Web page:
More industrial parks, fewer investors? That’s not what Ethiopians heard all along!

19 Jul

Editor’s Note:

    A regime focussed on robbery to satisfy its greed is always given to empty propaganda. In power, as we see it from the experiences of the Tigray People’s Liberation Front (TPLF), it is bound to experience repeated delusions, as is the case with industrial parks. This is likely to remain a constant problem for our country, which also is increasingly becoming dysfunctional.

    The TPLF suffers from copycatism, in turn forcing the country into engaging in all sorts of experiments, with no official accountability for actions that are bankrupting the nation. This arises from lack of standard of accountability, the TPLF has been superb in obliterating traces of it!

    We have closely watched Arqebe Oqubay, who now has appropriated the industrial park ideas, for that matter without digesting how the Chinese went about it. He capitalised on the thesis by Prof Justin Yifu Lin of China, who in his own right has been aspiring for recognition as the father of New Structural Economics. Its original idea being the theory of state enterprises as economic force.

    The TPLF transformed this for its own empowerment through financing by state enterprises, eventually enabling the Front to dominate the national economy. This has made Ethiopia as one of China’s few guinea pigs, dependent on its loans, economic development approaches. Empowered through this is the TPLF, which has ensured its dominance in the economy, while Ethiopia has remained with no signs of structural transformation whatsoever to make possible its industrialisation.

    All we have seen and known about Arkebe Oqubay is constant editing of himself and everything — including things he has said in public and in an official capacity. Experience has hardly changed him, even if he keeps on receiving from others copy of his original utterances, edited and corrected by others to no avail.

    About a year ago, this blog tried to discuss why the industrial park idea would not work in Ethiopia, a country whose structural transformation has literally stopped.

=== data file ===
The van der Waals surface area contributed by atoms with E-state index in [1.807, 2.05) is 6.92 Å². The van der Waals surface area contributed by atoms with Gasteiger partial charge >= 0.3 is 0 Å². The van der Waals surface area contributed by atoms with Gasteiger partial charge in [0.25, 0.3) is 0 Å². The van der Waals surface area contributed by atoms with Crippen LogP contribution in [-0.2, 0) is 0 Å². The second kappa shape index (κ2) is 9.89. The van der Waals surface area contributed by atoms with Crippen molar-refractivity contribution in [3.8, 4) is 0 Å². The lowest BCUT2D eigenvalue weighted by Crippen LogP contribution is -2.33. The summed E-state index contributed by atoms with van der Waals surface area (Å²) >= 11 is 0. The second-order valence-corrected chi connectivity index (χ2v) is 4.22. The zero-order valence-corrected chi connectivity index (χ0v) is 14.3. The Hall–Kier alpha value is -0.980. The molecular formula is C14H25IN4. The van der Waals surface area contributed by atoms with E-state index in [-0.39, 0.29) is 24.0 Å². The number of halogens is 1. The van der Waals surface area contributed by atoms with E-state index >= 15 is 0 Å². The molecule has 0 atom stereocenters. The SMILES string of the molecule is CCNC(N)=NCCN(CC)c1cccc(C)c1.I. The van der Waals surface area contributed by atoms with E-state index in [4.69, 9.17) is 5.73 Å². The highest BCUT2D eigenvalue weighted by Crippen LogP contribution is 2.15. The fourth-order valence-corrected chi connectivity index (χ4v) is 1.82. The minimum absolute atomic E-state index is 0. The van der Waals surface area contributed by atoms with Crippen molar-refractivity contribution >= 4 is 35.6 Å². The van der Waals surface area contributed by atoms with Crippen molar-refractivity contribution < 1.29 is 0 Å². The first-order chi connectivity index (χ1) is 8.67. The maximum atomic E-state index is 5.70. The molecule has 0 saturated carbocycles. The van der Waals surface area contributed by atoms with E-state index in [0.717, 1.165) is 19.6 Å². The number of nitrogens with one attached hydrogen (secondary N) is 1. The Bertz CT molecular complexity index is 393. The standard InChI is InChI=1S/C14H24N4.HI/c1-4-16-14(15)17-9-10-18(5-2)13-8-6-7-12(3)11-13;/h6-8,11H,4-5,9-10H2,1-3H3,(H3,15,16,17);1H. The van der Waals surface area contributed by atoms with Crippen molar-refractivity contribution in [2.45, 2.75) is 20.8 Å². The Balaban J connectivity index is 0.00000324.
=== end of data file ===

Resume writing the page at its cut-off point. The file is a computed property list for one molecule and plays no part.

Industrialisation is not a copy paste thing, for which TPLF may be good with no beneficial outcomes. However, industrialisation requires sectoral growths evolving into a nation’s development that shows in the changes in the lives of citizens. This is to say not on merely asphalted roads, as the TPLF does, and high rise buildings, owned by the mafia and built on lands seized from ordinary citizens. Why the TPLF does this is clear, the resultant objective being TPLF power and wealth, necessarily tantamount to Tigrean supremacy over other Ethiopians.

    To make matters worse, the developed countries and their international organisations now came forth in September 2016 with the idea of decidedly wanting to use the industrial parks in Ethiopia to serve their interests, i.e., provide employment to jobless Ethiopians, Eritreans, South Sudanese, Somalis to arrest their migration to the developed world.

    In other words, in a country with one of the highest joblessness and migrations, Ethiopia has been required to offer 30 percent of the jobs in industrial parks to those close to a million refugees in Ethiopia.

    TPLF happily agreed in return for a few tens of million dollars and political protection, which means it could stay in power forever, violating the human rights of Ethiopians and killing them. The money so it has received from the West is blood money, so secured through the surrender of our nation’s interests and mortgaging its sovereignty.

    All said and done, including the wasted national resources, the industrial parks are likely to become reminders of not only failed ambitions of a few individuals, but also the TPLF’s unholy motives and the shame stamped on our country’s face.

    Possibly starting next week, the nation shall move to “deliverology”, Hailemariam appeared on television window Tuesday with his pretension, even when he had huge problem pronouncing the word, much less understanding its underlying ideas! Oh God! The man likes to lecture others! Could it be a consequence of his yet unbuilt self — he now needed as powerless prime minister — that has generated inside him a weak ego? That is now hurting our nation more than ever before, through his servile self, as if it is every citizen’s obligation to be enslaved by the TPLF!

    Ethiopia could have been big enough to house all its children, were it not for the greed of the few bent on destroying it if it did not belong to them only!

    This is extremely shameful for Ethiopia and its citizens, falling in this lowest of times and under the whims of dishonest of men, or a group with no faith in the country nor credibility of their own whatsoever!


Posted by The Ethiopia Observatory (TEO)
by Addis Fortune: More Industrial Parks, Fewer Investors

Problem of logistics service and shortage of water supply are major challenges, especially with Mekelle Industrial Park

The government of Ethiopia has launched the first phases of Kombolcha and Mekelle Industrial Parks that specialise in the manufacturing sector with no firm inside the parks. Officials from the federal government and regional states, including Prime Minister Hailemariam Desalegn, attended the inauguration ceremonies of the parks.

The former has 15 manufacturing sheds whereas there are 13 sheds inside the latter.

Hawassa Industrial Park (HIP) was hosting 15 global textile and apparel manufacturing companies from the USA, India, China and Sri Lanka, and also had six local firms with 2,000 employees at the time of inauguration time. The parks in the north of the country were not in action during the date of their opening.